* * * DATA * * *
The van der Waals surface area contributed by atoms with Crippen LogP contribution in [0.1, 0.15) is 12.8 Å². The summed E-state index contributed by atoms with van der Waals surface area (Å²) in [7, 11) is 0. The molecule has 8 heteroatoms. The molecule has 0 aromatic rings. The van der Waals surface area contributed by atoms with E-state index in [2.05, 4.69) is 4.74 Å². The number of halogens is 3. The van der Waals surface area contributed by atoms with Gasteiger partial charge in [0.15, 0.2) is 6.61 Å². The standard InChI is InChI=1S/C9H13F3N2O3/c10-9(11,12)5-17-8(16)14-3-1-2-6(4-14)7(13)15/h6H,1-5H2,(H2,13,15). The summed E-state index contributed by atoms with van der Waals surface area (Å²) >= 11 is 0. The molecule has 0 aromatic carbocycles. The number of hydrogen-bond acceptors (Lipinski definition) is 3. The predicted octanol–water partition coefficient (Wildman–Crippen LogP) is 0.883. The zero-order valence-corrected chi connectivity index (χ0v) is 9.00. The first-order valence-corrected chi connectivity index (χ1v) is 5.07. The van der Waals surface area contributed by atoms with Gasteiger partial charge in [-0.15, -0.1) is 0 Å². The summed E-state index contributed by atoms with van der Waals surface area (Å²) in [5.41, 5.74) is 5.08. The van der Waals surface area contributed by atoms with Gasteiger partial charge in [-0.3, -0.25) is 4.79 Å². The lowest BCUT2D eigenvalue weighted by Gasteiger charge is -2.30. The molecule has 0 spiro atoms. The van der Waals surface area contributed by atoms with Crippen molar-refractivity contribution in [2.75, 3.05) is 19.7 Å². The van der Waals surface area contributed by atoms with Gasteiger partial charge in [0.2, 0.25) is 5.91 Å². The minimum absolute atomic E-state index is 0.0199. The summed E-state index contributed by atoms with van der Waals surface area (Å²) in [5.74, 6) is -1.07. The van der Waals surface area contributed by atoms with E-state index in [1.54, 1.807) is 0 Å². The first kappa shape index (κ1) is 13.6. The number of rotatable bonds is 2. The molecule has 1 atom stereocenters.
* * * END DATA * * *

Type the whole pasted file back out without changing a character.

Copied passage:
The van der Waals surface area contributed by atoms with Crippen LogP contribution in [0.1, 0.15) is 12.8 Å². The summed E-state index contributed by atoms with van der Waals surface area (Å²) in [7, 11) is 0. The molecule has 8 heteroatoms. The molecule has 0 aromatic rings. The van der Waals surface area contributed by atoms with E-state index in [2.05, 4.69) is 4.74 Å². The number of halogens is 3. The van der Waals surface area contributed by atoms with Gasteiger partial charge in [0.15, 0.2) is 6.61 Å². The standard InChI is InChI=1S/C9H13F3N2O3/c10-9(11,12)5-17-8(16)14-3-1-2-6(4-14)7(13)15/h6H,1-5H2,(H2,13,15). The summed E-state index contributed by atoms with van der Waals surface area (Å²) >= 11 is 0. The molecule has 0 aromatic carbocycles. The number of hydrogen-bond acceptors (Lipinski definition) is 3. The predicted octanol–water partition coefficient (Wildman–Crippen LogP) is 0.883. The zero-order valence-corrected chi connectivity index (χ0v) is 9.00. The first-order valence-corrected chi connectivity index (χ1v) is 5.07. The van der Waals surface area contributed by atoms with Gasteiger partial charge in [-0.15, -0.1) is 0 Å². The summed E-state index contributed by atoms with van der Waals surface area (Å²) in [5.41, 5.74) is 5.08. The van der Waals surface area contributed by atoms with Gasteiger partial charge in [-0.3, -0.25) is 4.79 Å². The lowest BCUT2D eigenvalue weighted by Gasteiger charge is -2.30. The molecule has 0 spiro atoms. The van der Waals surface area contributed by atoms with Crippen molar-refractivity contribution in [2.75, 3.05) is 19.7 Å². The van der Waals surface area contributed by atoms with Gasteiger partial charge in [0.2, 0.25) is 5.91 Å². The minimum absolute atomic E-state index is 0.0199. The summed E-state index contributed by atoms with van der Waals surface area (Å²) in [5.74, 6) is -1.07. The van der Waals surface area contributed by atoms with E-state index in [1.54, 1.807) is 0 Å². The first kappa shape index (κ1) is 13.6. The number of rotatable bonds is 2. The molecule has 1 atom stereocenters.